Thinning the Herd: New DNC Debate Criteria Will Likely Trim Field Dramatically
The Democratic National Committee has just announced new qualifying criteria for December’s presidential debate — metrics which figure to thin the herd quite a bit.
The DNC announced that the sixth debate of the campaign — to be held on Dec. 19 in Los Angeles and hosted by PBS and Politico — will require candidates to earn at least 4 percent of the vote in at least four qualifying polls (or 6 percent in two early polling states), and 200,000 unique donors in order to make the stage.
Already, the field of 12 at the October debate seems likely to be cut to nine or possibly 10 for the November forum. According to FiveThirtyEight, only nine candidates have hit the polling threshold of 3 percent in four qualifying polls — with previous qualifiers such as former Rep. Beto O’Rourke, Rep. Tulsi Gabbard (D-HI), and former HUD secretary Julian Castro currently on the outside looking in.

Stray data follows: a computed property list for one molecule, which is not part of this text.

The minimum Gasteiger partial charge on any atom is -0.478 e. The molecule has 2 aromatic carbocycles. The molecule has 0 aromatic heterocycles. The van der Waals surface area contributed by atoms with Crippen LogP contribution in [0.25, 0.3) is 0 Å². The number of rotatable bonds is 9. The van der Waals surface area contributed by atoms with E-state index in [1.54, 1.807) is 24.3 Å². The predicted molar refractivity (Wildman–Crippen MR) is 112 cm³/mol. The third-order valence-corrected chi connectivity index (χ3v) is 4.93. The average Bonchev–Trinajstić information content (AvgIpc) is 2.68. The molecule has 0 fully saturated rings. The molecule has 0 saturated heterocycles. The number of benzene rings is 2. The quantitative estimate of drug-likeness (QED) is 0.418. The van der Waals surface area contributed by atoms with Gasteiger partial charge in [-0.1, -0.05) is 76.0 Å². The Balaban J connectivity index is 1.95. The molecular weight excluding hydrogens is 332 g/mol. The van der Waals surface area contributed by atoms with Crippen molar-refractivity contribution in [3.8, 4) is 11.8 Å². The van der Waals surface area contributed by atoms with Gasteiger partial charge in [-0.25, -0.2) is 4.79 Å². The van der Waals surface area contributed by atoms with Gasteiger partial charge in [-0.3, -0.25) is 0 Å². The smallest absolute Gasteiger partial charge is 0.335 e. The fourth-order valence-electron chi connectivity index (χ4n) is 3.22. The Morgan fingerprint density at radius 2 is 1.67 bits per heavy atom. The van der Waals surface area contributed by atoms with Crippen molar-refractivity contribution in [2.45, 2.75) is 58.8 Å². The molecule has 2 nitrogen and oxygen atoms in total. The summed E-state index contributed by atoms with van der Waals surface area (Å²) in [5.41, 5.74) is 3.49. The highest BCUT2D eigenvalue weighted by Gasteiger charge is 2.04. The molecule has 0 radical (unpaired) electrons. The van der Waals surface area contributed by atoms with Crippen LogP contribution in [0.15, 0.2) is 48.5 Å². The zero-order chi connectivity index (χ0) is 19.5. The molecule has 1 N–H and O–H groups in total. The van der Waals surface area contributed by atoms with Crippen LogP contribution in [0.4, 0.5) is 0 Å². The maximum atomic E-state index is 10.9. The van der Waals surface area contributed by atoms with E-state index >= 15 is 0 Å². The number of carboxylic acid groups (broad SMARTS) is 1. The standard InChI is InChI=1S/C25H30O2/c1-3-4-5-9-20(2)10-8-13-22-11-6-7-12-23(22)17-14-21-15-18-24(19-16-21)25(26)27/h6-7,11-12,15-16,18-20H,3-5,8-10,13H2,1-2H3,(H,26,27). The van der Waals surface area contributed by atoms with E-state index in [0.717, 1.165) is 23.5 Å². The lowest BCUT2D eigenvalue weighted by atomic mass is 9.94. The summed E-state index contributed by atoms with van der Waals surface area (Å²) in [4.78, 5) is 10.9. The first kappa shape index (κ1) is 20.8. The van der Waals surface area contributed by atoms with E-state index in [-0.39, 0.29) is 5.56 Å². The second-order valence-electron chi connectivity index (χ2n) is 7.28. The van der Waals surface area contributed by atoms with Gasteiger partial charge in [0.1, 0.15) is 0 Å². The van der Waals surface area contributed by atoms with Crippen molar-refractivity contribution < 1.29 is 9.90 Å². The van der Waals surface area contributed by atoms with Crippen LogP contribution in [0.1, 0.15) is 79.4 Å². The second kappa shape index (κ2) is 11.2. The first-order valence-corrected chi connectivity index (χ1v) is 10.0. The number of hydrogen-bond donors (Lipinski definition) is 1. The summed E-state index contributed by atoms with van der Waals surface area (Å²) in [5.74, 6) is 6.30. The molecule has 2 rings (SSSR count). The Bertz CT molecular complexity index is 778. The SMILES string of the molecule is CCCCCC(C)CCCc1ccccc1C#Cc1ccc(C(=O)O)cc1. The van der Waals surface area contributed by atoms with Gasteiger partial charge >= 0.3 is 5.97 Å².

The even more stringent criteria for the December debate could trim the field even further. The only candidates who seem guaranteed to make the stage are former vice president Joe Biden, Sen. Elizabeth Warren (D-MA), Sen. Bernie Sanders (I-VT), South Bend, IN Mayor Pete Buttigieg, Sen. Kamala Harris (D-CA), and billionaire Tom Steyer (Yeah, we don’t get it either). Entrepreneur Andrew Yang appears to be very much on the bubble with the new requirements. And Sen. Cory Booker (D-NJ) and Sen. Amy Klobuchar (D-MN) seem like longshots, based on recent surveys.
So what was a field of 12 in October could very well be cut in half by the time December rolls around.
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